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A Certified Registered Nurse Anesthetist’s (CRNA) day begins with an inspection of the OR he or she is assigned to, with priority over the OR table and anesthesia equipment. Immediately before seeing the patient, a CRNA reviews the patient’s chart for any red flags, including information the patient may not willingly divulge. Examples of red flags include: a previous surgery, current medications (particularly cardiac medication and narcotics), and BMI. All of these factors can significantly impact how the patient will respond to anesthesia and surgery.
When meeting the patient, both a conversation and a physical exam ensue, as this is the final opportunity to determine what the CRNA can reasonably expect hemodynamically from the patient during the case. While inspecting the patient’s anatomy, a CRNA may ask how many stairs they can climb before getting winded, or how many pillows they use to sleep comfortably at night. All of this information combined will inform the American Society of Anesthesiology (ASA) score assigned the patient, which is a scale from one to five, one being a healthy patient and five being a moribund patient. This will be announced during the surgical time out.
In New York and Pennsylvania, CRNAs do not have APN status. In New York, this means that CRNAs work under the supervision of an anesthesiologist or the operating physician. This anesthesiologist is expected to be present for induction, intubation, emergence, and extubation, as well as frequent check-ins throughout the case. By contrast, CRNAs in Pennsylvania work in cooperation with a surgeon or dentist and the CRNA’s performance shall be under the overall direction of the chief or director of anesthesia services.
In all other states where CRNAs do have APN status, they perform collaborative care, which involves much less oversight. Nurse anesthetists practice under supervision of the surgeon with no physician anesthesiologist requirement in 49 states and completely independent of a physician in 17 states.
What every CRNA must carry over from days as a critical care nurse is nursing intuition, strong assessment skills, and a sense of resilience. It is not a position for shrinking violets; your voice as the patient’s advocate is more important than ever. A patient may be deemed unfit for general anesthesia based on assessment. The CRNA who cancels a surgery will find it is almost never received well by the patient, nor the surgical team or the nursing team who prepared for surgery. A significant portion of any CRNA’s day may be making decisions on the patient’s behalf that are unpopular.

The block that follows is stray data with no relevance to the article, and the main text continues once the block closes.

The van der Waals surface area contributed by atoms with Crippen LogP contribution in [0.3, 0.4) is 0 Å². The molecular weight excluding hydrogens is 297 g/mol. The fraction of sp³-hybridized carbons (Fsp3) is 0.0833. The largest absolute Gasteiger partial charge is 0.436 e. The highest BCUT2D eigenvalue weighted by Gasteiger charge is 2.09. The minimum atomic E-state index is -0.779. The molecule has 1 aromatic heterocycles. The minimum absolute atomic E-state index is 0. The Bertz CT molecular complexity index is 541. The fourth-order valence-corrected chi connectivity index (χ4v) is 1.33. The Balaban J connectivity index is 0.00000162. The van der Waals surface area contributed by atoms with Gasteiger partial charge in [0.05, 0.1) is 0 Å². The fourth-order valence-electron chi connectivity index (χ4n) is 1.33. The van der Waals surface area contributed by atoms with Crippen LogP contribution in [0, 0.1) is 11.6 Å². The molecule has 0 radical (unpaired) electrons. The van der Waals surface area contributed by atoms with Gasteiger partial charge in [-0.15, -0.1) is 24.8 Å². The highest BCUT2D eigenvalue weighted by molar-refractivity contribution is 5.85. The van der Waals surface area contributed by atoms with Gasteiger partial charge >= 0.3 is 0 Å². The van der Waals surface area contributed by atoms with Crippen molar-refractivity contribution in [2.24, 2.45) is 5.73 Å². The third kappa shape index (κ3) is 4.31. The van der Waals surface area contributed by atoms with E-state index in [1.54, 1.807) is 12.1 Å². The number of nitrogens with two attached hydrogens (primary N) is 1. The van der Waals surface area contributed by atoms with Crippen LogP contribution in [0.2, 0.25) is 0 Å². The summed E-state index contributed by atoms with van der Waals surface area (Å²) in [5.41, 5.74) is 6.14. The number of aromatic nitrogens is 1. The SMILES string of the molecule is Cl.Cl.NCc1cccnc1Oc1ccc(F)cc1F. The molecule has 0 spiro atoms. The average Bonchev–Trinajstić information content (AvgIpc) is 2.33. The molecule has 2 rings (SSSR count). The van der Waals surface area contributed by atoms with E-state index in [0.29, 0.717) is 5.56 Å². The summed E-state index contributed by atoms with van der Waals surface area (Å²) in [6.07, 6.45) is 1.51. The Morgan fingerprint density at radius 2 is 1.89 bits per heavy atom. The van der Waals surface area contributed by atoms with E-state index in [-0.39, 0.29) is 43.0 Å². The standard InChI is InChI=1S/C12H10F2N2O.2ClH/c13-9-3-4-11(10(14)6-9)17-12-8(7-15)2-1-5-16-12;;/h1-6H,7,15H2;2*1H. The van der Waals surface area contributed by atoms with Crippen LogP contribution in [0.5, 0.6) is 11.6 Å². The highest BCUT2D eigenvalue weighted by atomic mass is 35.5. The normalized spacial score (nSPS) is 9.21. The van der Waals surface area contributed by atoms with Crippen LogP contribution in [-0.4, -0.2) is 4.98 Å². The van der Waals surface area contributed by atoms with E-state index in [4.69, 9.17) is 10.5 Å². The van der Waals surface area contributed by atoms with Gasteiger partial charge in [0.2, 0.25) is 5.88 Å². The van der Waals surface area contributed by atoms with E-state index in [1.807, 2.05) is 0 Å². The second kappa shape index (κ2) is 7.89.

On any given day, depending on what type of surgeries are being done in a given OR, a CRNA may see one patient or twelve during a twelve-hour shift. While doing a series of quick hysteroscopies on young women may mean your patients are healthier, the challenge is to keep pace and to do so without sacrificing thoroughness. Having every patient’s life essentially in your hands is nothing to take lightly, no matter how clean their health record may be. After each case, the CRNA has to make sure every patient is stable in recovery before leaving them with the PACU team. It’s then on to the next patient to do it all over again.
In order to become a Certified Registered Nurse Anesthetist, you must graduate with a minimum of a master’s degree from an accredited nurse anesthesia program and pass the national certification exam, which is administered by the National Board of Certification and Recertification for Nurse Anesthetists.
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